Diamond Rain?


Scientists are exploring the idea that diamonds rain down from the skies on Saturn and Jupiter. Methane exists in abundance in the atmospheres of these planets, and lighting storms turn this methane into soot (which is pure carbon). As the soot falls toward the planet’s surface, it hardens under intense pressures and forms small diamonds about one centimeter wide. These are not cut diamonds, of course, so the sky wouldn’t be glimmering like in the photo above, but the size of the stones are still impressive. Dr. Kevin Baines of the University of Wisconsin-Madison theorizes that about 1,000 tons of diamonds are rained down onto the surface of Saturn every year. As the diamonds fall from the atmosphere (over two and a half spans of the Earth), the diamonds are exposed to such high temperatures and pressures, they turn to liquid carbon. In contrast, other planets that allow for the possibility of diamond rain like Uranus, would be able to maintain the diamonds in solid form; their surface temperatures are much lower than Saturn and Jupiter’s. BBC “Diamond Rain Falls on Saturn and Jupiter”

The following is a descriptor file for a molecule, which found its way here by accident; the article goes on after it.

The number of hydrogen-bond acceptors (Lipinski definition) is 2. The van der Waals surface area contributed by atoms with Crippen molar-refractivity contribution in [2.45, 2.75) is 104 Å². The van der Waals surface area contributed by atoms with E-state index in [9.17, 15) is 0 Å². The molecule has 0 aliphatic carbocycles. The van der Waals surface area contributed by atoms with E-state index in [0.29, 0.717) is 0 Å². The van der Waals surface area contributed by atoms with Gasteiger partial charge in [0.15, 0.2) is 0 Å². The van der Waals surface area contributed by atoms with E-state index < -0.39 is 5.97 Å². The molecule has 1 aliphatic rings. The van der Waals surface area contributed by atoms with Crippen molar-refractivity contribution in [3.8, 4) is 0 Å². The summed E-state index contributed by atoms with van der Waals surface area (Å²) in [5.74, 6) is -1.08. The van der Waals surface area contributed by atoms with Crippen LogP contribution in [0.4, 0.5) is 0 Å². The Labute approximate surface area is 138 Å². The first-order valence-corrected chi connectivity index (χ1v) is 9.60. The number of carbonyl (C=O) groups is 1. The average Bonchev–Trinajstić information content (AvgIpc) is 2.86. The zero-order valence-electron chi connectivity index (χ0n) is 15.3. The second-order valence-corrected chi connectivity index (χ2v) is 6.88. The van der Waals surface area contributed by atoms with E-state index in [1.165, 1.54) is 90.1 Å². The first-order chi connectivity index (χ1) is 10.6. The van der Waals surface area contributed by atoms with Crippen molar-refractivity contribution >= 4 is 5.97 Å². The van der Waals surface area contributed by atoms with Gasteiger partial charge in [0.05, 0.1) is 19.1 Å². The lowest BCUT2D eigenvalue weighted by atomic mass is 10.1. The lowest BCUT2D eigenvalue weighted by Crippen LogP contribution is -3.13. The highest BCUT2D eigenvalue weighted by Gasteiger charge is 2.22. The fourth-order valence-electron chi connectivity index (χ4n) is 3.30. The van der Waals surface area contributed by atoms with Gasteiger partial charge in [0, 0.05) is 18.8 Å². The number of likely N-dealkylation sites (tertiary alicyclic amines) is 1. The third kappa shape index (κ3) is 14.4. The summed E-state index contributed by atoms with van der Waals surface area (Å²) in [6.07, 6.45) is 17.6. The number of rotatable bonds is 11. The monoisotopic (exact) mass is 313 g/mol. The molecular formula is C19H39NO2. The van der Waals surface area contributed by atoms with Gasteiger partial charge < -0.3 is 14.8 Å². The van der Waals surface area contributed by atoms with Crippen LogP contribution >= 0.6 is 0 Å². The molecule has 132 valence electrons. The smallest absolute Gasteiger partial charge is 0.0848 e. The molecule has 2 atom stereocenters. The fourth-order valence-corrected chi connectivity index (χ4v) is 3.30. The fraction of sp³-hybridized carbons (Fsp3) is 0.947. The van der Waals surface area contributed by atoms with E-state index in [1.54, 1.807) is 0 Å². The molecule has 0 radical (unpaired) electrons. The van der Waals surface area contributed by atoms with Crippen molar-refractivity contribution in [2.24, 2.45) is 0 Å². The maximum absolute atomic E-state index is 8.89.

One thought on “Diamond Rain?

  1. What a cool thought! So, the diamond rain on Uranus does not heat up and once the diamonds fall to the surface, they remain in solid form? Will its atmosphere eventually dwindle to nothing as the surface becomes full of diamonds? Maybe the planet could have had a much larger atmosphere and it kept raining diamonds for millions of years. If the surface of Uranus is full of diamonds, at least it would have something going for it and might get a second look! Either way, I think it would hurt to be hit by the hardest object on Earth falling from the sky.


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